Broker Recruiting Not a ‘Good Formula’ for Clients, Shareholders or Firm: Merrill’s Sieg
Merrill Lynch Wealth Management President Andy Sieg reaffirmed on Monday the firm’s intention to stay out of the veteran broker recruiting game, noting he and other senior executives “don’t think it is a good formula for clients, shareholders or the firm overall.”
Merrill’s decision to stay on the sidelines comes as its competitors are engaged in a “very active recruiting environment right now,” Sieg said.
The increasing competition has come at Merrill’s expense in some cases as the firm continues to see a steady stream of exits of veteran producers with a number of high profile departures over the past year-and-a-half as some have voiced frustration with the firm’s growth push and the bank’s increasing influence. Three teams with a combined $12 million in revenue left for a competitor on Friday alone.
Merrill also saw several departures this year among its ranks of around 105 market executives, including four who left in a week’s span around the Memorial Day holiday. The exits followed a year in which the bonus pool for market managers was cut by around 30%.
Sieg did not discuss attrition rates, which officials have said have been fairly consistent year-over-year at around 4% among brokers and 5% to 10% among management ranks.
But in touting the better economics of a home-grown force, Sieg pointed to Merrill’s declining promissory note balances, a measure of how much it owes newly recruited brokers in forgivable upfront loans. Loan balances plunged nearly 47% to $588 million at the end of 2020 from $1.1 billion at the end of 2017 when Merrill halted veteran broker recruiting, as AdvisorHub previously reported.
“Most of our competitors have actually seen those levels of loans increasing in recent quarters,” Sieg said without identifying any of his rivals by name. At Morgan Stanley, which revived its broker recruiting after a similar pause in 2017, those loans climbed back above $3 billion last year.
The savings had been invested back into the advisor development training program where Merrill expects to see a better return on its investment, Sieg said. The firm two weeks ago unveiled a new training program that aims to mint around 1,000 new advisors per year from a pool of salaried, bank-based Financial Solutions Advisors who are already licensed at Merrill Edge.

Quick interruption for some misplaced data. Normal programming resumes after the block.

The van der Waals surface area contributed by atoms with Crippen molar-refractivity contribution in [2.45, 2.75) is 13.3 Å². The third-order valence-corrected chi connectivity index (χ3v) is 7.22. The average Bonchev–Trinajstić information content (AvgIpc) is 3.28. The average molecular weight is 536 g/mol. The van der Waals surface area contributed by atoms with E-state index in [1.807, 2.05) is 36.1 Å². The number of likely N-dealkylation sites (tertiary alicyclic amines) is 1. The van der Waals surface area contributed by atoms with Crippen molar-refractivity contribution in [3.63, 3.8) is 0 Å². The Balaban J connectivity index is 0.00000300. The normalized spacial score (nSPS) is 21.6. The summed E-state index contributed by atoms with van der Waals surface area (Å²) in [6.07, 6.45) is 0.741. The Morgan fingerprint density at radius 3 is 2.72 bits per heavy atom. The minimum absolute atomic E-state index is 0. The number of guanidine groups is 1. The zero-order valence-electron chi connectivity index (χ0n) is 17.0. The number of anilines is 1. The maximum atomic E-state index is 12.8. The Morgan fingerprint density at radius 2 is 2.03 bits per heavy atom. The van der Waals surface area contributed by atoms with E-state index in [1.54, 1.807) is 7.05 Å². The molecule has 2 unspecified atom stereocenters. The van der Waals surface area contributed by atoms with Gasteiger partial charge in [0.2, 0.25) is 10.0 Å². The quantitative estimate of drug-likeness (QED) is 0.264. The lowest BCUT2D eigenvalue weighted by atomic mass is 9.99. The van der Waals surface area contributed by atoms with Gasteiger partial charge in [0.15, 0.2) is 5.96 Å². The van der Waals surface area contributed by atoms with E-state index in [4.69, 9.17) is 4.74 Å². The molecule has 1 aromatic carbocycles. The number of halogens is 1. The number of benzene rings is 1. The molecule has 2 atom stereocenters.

The new program should help the bank grow its force of around 20,000 combined core Merrill brokers, FSAs and around 500 private bankers by “low single digit” percentages without relying on experienced broker hiring, Sieg said.
The new 18-month Advisor Development Program could eventually have graduation rates as high as 80%, while Merrill’s old program had been “inefficient” and often resulted in success rates of just 20% after five years, he added.
Sieg said Merrill will continue to hire through its Accelerated Growth Program, which targets novice brokers at other firms and offers them a guaranteed annual salary supplementing their grid-based payout. That structure means the cost does not boost the upfront loan balances.
Sieg reiterated that the firm will also selectively hire some veteran brokers in key markets such as Florida, but assured that Merrill “will maintain great discipline around that,” and it would be “marginal against the backdrop of a 20,000-advisor business.”
To be sure, the training revamp has signaled a culture shift, according to veteran Merrill managers and consultants who said that drawing from a pool of bank-based brokers who are referred from the bank resembles a model more akin to J.P. Morgan’s Chase Wealth Management or a discount brokerage rather than the entrepreneurial “thundering herd” of the earlier generation.
Sieg, however, touted the virtues of the bank-brokerage combination for its core wealth business. Merrill has 4,400 brokers who are generating more than $1 million per year in annual revenue, up from under 1,200 in 2009, prior to Bank of America’s acquisition of Merrill Lynch.
There are also 185 brokers generating more than $5 million in revenue, up from 14 in 2009, he said.
“By any analysis, this is a powerful platform to serve clients and to build advisor businesses, and that’s a key part of this growth story,” Sieg said.